In fact, the president has a bad habit of forcing his staff and allies to clean up after his messes.
When Donald Trump explicitly agreed to a Democratic proposal to make the Deferred Action for Childhood Arrival program permanent without reciprocal border security legislation at an on-camera meeting with legislators, he had to be reminded that his comment did not reflect the GOP’s position. The transcript of the event was initially written to omit the president’s injudicious comments.
In a similar meeting with lawmakers regarding American gun policy, Donald Trump declared his support for legislative measures that would expeditiously strip guns from the hands of potentially dangerous people. Due process rights, he said, were a secondary consideration. The remarks sent Trump’s GOP allies reeling, and White House Press Secretary Sarah Huckabee Sanders quickly dialed the president’s position back to one that was recognizably Republican.
Former Press Secretary Sean Spicer has had to correct the president for misstating the number of Guantanamo Bay detainees released under the Obama administration. In response to Trump’s comments about the value of raciallycharged protests that culminated in violence in Charlottesville, Virginia, last summer, the White House released a statement clarifying that Trump “of course” condemns white supremacists.
The White House has had to walk back Trump’s criticism of German trade policy, his claims about specific terrorist events in Sweden, his support for blanket tariffs on a variety of commodities, his intention to leave three college basketball players in a Chinese prison in response to personal criticism from one of the player’s fathers, and a statement about whether or not the travel ban was (as Trump called it) a “ban.”
The White House corrected the president’s myriad eye-popping assertions made before an audience of Boy Scouts last year, confirming that no one called Trump to congratulate him on “the greatest speech that was ever made” before this audience. They were also compelled to admit that Mexican President Enrique Peña Nieto did not call Trump to confess that the flow of Central American migrants north through Mexico had ebbed to a trickle as a result of Trump’s policies on the border.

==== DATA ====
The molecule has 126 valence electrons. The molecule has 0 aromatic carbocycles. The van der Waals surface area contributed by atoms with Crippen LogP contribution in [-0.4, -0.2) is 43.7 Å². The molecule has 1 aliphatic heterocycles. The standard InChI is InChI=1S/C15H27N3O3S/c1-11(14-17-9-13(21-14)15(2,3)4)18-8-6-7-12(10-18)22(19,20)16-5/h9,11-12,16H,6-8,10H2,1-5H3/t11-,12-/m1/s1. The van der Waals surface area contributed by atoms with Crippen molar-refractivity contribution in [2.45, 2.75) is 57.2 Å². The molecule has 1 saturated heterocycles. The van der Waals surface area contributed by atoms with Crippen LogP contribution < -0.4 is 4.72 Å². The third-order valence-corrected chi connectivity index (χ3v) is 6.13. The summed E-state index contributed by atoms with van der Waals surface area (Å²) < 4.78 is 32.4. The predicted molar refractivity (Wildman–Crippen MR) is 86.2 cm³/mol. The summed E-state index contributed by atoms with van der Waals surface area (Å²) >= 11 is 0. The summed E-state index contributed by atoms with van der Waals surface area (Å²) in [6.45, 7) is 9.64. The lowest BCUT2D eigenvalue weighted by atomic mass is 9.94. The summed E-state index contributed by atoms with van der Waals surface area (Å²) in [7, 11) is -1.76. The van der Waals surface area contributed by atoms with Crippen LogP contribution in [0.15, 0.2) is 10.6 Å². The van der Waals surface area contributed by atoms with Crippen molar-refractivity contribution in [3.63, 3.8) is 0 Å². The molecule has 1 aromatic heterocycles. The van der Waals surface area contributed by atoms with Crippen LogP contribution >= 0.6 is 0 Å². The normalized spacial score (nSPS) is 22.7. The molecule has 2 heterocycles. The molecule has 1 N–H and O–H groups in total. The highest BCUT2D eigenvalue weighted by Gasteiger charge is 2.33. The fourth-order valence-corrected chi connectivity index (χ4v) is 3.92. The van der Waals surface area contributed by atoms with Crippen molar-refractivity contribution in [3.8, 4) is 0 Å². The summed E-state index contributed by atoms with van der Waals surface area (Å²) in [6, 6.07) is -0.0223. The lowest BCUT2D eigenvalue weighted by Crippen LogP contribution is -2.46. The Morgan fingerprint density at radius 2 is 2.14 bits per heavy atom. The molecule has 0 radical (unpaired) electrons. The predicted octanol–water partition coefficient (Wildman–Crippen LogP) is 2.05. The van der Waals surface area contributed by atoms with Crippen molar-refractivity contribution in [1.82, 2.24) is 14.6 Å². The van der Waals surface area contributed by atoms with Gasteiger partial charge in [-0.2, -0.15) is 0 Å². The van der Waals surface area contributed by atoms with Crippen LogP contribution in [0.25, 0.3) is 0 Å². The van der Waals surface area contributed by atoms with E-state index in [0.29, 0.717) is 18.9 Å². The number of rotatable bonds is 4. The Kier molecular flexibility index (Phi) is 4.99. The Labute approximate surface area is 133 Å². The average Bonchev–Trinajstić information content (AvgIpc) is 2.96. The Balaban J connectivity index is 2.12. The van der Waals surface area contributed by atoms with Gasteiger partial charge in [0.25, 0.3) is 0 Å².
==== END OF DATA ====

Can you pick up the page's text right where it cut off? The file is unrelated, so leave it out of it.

Trump has reserved for himself both sides of the issue when it’s come to major U.S. policy initiatives such removing the U.S. from the Paris Climate Accords, corporate tax rates, whether ObamaCare will be stabilized or allowed to “explode,” and almost every aspect of America’s strategic relationship with Russia. Trump has promised to eliminate the carried-interest loophole, reduce individual tax brackets to just three tiers, and create targeted tax credits for working parents with elderly or young dependents—proposals Congress simply ignored.
If there is confusion within the administration as to what Donald Trump’s policy preferences are at any given moment, the president only has himself to blame. Nikki Haley might have been the first administration official to refuse to take the fall for Trump’s lack of clarity, but she is unlikely to be the last.